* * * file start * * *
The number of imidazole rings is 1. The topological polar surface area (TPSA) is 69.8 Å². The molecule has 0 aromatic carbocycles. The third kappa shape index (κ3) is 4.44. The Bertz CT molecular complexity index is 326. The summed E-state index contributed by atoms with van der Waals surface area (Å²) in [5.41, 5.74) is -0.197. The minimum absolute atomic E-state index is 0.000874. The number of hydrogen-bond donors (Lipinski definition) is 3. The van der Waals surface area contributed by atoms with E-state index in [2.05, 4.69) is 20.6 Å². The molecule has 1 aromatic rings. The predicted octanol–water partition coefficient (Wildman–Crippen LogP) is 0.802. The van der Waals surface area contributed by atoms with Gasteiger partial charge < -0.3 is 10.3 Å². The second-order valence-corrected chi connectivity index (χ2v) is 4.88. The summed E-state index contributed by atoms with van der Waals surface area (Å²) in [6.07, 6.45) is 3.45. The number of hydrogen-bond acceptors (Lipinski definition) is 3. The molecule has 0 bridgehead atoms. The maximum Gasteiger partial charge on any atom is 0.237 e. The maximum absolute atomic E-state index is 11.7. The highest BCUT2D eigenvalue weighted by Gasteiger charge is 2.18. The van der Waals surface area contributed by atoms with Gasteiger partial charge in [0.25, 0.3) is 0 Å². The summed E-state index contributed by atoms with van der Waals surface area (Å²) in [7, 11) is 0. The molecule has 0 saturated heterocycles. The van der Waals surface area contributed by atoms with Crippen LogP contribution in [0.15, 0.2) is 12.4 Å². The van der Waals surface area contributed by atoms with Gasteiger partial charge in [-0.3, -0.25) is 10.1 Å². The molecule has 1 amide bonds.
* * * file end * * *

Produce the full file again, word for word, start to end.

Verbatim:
The number of imidazole rings is 1. The topological polar surface area (TPSA) is 69.8 Å². The molecule has 0 aromatic carbocycles. The third kappa shape index (κ3) is 4.44. The Bertz CT molecular complexity index is 326. The summed E-state index contributed by atoms with van der Waals surface area (Å²) in [5.41, 5.74) is -0.197. The minimum absolute atomic E-state index is 0.000874. The number of hydrogen-bond donors (Lipinski definition) is 3. The van der Waals surface area contributed by atoms with E-state index in [2.05, 4.69) is 20.6 Å². The molecule has 1 aromatic rings. The predicted octanol–water partition coefficient (Wildman–Crippen LogP) is 0.802. The van der Waals surface area contributed by atoms with Gasteiger partial charge < -0.3 is 10.3 Å². The second-order valence-corrected chi connectivity index (χ2v) is 4.88. The summed E-state index contributed by atoms with van der Waals surface area (Å²) in [6.07, 6.45) is 3.45. The number of hydrogen-bond acceptors (Lipinski definition) is 3. The molecule has 0 bridgehead atoms. The maximum Gasteiger partial charge on any atom is 0.237 e. The maximum absolute atomic E-state index is 11.7. The highest BCUT2D eigenvalue weighted by Gasteiger charge is 2.18. The van der Waals surface area contributed by atoms with Gasteiger partial charge in [0.25, 0.3) is 0 Å². The summed E-state index contributed by atoms with van der Waals surface area (Å²) in [7, 11) is 0. The molecule has 0 saturated heterocycles. The van der Waals surface area contributed by atoms with Crippen LogP contribution in [0.15, 0.2) is 12.4 Å². The van der Waals surface area contributed by atoms with Gasteiger partial charge in [-0.3, -0.25) is 10.1 Å². The molecule has 1 amide bonds.